HMP Garth: Inspection finds prison has 'chronic' staff shortages

HMP Garth Image copyright Ann Cook
Image caption HM Inspectorate of Prisons inspected HMP Garth in Lancashire in August last year

A Lancashire prison that houses a specialist unit for sex offenders has "chronic" staff shortages, inspectors have warned.

After an unannounced visit in August, HM Inspectorate of Prisons said staffing at HMP Garth, Leyland, impacted supervision, access to some resources and limited health services.

The Category B training prison holds 780 men in total.

A prison spokesman said it had employed 20 extra officers since the inspection.

Inspectors said although it was a training prison, staff shortages meant most prisoners could only attend education or work for three-and-a-half days a week.

Due to the site running a "restricted regime", morning activity sessions were routinely shortened as staff were unavailable to supervise prisoners.

An internal prison report last month said prisoners believed to have been drunk on home-made alcohol were at the centre of recent disorder at the prison.

Inspector concerns included:

•The number of violent incidents had been rising steadily and there was a sharp increase in the two months before the inspection.

•Drug treatment services were good, but they were undermined by too readily available drugs and alcohol.

•Relationships between staff and prisoners were undermined by a lack of continuity of staff on the wings.

Inspectors found the prison was "generally calm and well ordered" and praised its "very good" mental health services. Public protection arrangements were also described as "sound".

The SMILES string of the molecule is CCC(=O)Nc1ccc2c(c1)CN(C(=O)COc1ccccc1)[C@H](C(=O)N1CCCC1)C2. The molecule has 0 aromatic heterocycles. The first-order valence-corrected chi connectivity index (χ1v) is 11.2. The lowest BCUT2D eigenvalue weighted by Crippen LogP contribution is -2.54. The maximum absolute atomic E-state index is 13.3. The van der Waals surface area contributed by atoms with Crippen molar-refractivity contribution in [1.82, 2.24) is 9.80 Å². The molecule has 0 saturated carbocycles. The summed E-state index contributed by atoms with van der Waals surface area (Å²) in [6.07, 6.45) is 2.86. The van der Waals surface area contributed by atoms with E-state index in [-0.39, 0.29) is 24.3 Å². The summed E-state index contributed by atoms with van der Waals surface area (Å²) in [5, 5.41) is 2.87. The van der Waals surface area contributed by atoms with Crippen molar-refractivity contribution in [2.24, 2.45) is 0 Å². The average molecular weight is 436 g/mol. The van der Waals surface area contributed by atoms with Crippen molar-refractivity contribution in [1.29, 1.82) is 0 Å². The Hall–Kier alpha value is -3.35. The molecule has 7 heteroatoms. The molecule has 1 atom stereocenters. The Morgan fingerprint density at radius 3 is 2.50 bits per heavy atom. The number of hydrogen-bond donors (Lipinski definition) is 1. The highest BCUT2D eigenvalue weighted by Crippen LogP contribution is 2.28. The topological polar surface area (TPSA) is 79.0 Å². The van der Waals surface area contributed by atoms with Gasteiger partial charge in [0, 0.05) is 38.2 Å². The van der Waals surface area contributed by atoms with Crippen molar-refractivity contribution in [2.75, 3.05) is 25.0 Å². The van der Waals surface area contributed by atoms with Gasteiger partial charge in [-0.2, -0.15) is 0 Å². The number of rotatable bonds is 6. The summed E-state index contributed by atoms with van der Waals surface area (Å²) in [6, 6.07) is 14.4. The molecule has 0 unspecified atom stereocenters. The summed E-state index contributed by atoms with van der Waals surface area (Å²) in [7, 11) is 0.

Nick Hardwick, chief inspector of prisons, said: "HMP Garth has an important and difficult role and some of the significant challenges it faced at this inspection were caused by staff shortages outside its direct control.

"For the most part these pressures were well managed.

"Nevertheless, the weaknesses in some critical areas - safety, equalities, activities and offender management - undermined its core function as a training prison for serious offenders."

Michael Spurr, chief executive of the National Offender Management Service, said: "At the time of the inspection, Garth had a number of staff vacancies but it was managing a difficult population really well.

"Since the inspection the prison has received 20 new prison officers with six more due to start shortly. The additional staff will enable the governor to further develop the regime at Garth and address the recommendations in the report."

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